Professors see increased interest in Arabic, Chinese

Professors see increased interest in Arabic, Chinese By Chris Estrada With the Middle East continually in the news and China gaining economic clout, Arabic and Chinese language courses are now in high demand at Northeastern and at colleges across the country. As some classes for the two languages reach Northeastern’s 18-student limit per language class, some faculty are considering expanding their curriculum to bring in more students.

jobba hemifrån utbildning “It is good to have 18 students to make sure they are getting enough skill, but what we can do about that is to increase the courses,” said Safaa Shaheen, lecturer of Arabic language and culture at Northeastern. “Not to increase the number of students, but to increase the sections of the language itself.”

توقعات اسهم اسمنت ام القرى Shaheen’s two introductory courses have 15 and 16 students each, while her one second-level course has 10 students. But while the courses haven’t yet filled completely, a sophomore political science major said she thinks a major change has occurred. “I know many people that are taking [Arabic], and a year ago, no one took it,” said Mercy Abena Osei Ameyaw. “I can almost guarantee if you know [Arabic] language, it’ll be great to know. Overseas, it’s just good to know the language.”

توصيات مجانية فوركس Ameyaw is currently in the military and could be given the call to go to Iraq “at any time.” She has been trained in the Arabic language both in the military and in her second-level Arabic course.

كيف اعرف ابيع الاسهم الرجحي “Government-wise and military-wise, we’re being trained in all aspects of the language,” she said. “This conflict isn’t temporary. It’s permanent. I know. Arabic is the hot language in international news and politics, where everyone revolves around the Middle East and Arabic culture. I think it’s good for Northeastern to be up on current events, and that they should have a focus on it.”

follow url Following the attacks of September 11, the Arabic language has become a major component for students in majors such as political science and criminal justice. Shaheen started the first Arabic language program at Boston College in 2002, thinking only a handful of students would be attracted to the new courses. She and her partners got more attention than they imagined.

سوق تداول الاسهم السعوديه “When we offered the courses, [Shaheen and a Middle-Eastern Studies committee] were afraid that there wouldn’t be any kind of demand or rush from the part of those students toward the language,” Shaheen said. “They expected that the courses that would be opened would just attract attention of three to four students maximum. The program wouldn’t be as strong … and they had a really big fear of that at that time. But when I started the program in 2002, and finished it in 2004, the courses attracted 70 students for the very first time to learn the Arabic language.” One criminal justice major, freshman Sam Hahn, said he saw the Arabic language as a chance to set himself apart from the rest of his field and sees it as having the potential to be even bigger in American society.

see url “Speak a language that no one else speaks, like Chinese, Japanese and Arabic,” Hahn said. “Any language that isn’t common … with the way the world seems to be turning these days, [the Arabic language] can catch on. If the Arabic immigration turned up and increased, I could see a large potential for a major language.” اسهم وتجارة The Chinese language is also getting a boost from students looking at their post-college careers. Xiaoyang Zhou, a lecturer of Chinese language at Northeastern, said she has noticed her pupils picking up on China’s evolution into a global superpower.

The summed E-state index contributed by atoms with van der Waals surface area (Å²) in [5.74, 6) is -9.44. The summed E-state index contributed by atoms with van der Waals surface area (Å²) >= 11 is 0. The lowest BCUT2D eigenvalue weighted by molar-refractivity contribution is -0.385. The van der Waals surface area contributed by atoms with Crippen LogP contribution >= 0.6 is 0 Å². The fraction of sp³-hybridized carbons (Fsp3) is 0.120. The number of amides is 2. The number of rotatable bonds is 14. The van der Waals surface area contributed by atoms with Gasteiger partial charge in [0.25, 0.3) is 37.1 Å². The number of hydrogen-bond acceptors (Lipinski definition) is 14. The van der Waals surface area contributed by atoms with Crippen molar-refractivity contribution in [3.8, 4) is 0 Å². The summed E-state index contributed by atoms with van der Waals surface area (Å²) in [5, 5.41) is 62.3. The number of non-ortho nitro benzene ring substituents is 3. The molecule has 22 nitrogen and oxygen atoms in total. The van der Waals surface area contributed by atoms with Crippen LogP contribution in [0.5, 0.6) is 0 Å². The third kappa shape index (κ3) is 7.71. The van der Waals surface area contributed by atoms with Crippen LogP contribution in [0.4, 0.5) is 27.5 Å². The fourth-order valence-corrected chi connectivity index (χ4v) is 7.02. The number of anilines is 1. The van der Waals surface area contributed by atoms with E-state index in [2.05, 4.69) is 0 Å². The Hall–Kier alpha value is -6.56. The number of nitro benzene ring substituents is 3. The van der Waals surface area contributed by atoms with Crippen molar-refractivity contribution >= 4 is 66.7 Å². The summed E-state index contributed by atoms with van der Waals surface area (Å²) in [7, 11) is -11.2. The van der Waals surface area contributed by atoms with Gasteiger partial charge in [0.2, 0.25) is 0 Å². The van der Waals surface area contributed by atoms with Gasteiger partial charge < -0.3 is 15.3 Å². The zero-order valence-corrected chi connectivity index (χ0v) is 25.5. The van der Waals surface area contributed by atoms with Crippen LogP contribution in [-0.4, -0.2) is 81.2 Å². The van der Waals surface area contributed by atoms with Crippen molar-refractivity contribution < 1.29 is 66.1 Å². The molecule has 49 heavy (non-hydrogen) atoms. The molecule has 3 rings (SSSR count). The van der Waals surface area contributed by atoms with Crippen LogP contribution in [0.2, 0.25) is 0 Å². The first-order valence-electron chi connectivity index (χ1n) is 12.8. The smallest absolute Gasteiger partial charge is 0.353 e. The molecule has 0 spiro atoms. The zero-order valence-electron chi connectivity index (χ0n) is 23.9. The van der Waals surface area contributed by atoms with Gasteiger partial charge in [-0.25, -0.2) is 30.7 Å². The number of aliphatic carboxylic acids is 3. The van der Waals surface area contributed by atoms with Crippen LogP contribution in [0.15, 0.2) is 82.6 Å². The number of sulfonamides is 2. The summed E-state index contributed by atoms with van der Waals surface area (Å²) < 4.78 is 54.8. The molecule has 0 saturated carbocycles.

الخيارات الثنائية الفتوة تحميل “Some of them have a clear goal to go to China for co-op, jobs and internships,” Zhou said. “Most of my students major in international affairs and business, and there’s a big demand for technicians and engineers … a lot of high-tech and management.”

source link The Modern Language Department has begun to take steps to increase courses to accommodate the demand for Chinese language courses, now peaking from what was a humble start.افضل-مركز-او-معهد-تدريب-علي-بيع-وشراء-الاسهم-بالرياض “I think three or four years ago, we only had one to two Chinese courses at the lowest level,” Zhou said. “Now we have three classes and two years of Chinese. The 101s are almost full for both classes, and we’re getting ready to have a 301 soon. People have already registered for that … I’m sure we’ll add more Chinese classes in the future.” However, Zhou said she doesn’t believe Chinese will ever surpass more traditional college languages, like Spanish and French, citing the enrollment differences between her language and the others. استراتيجيات فوركس “Chinese won’t surpass that,” she said. “But I think you look at the development of China, and you see Western countries invest in China, and students from America that can speak Chinese. We have so many companies in China. The level of Chinese students here is getting higher and higher. All this … change has encouraged more and more students to learn Chinese.”

اخبار الاسهم الجديده Freshman criminal justice major Dan Trovillion is one such student and said he thinks understanding Chinese will help him achieve his career goals.

“One of my goals is to be in federal law enforcement,” Trovillan said. “One of the attributes they are looking for are people who are fluent in Chinese … I don’t think [Chinese] will be more popular … but it will get to the point where it is widely studied. You just have to consider what kind of use of a language you want after you learn it.”

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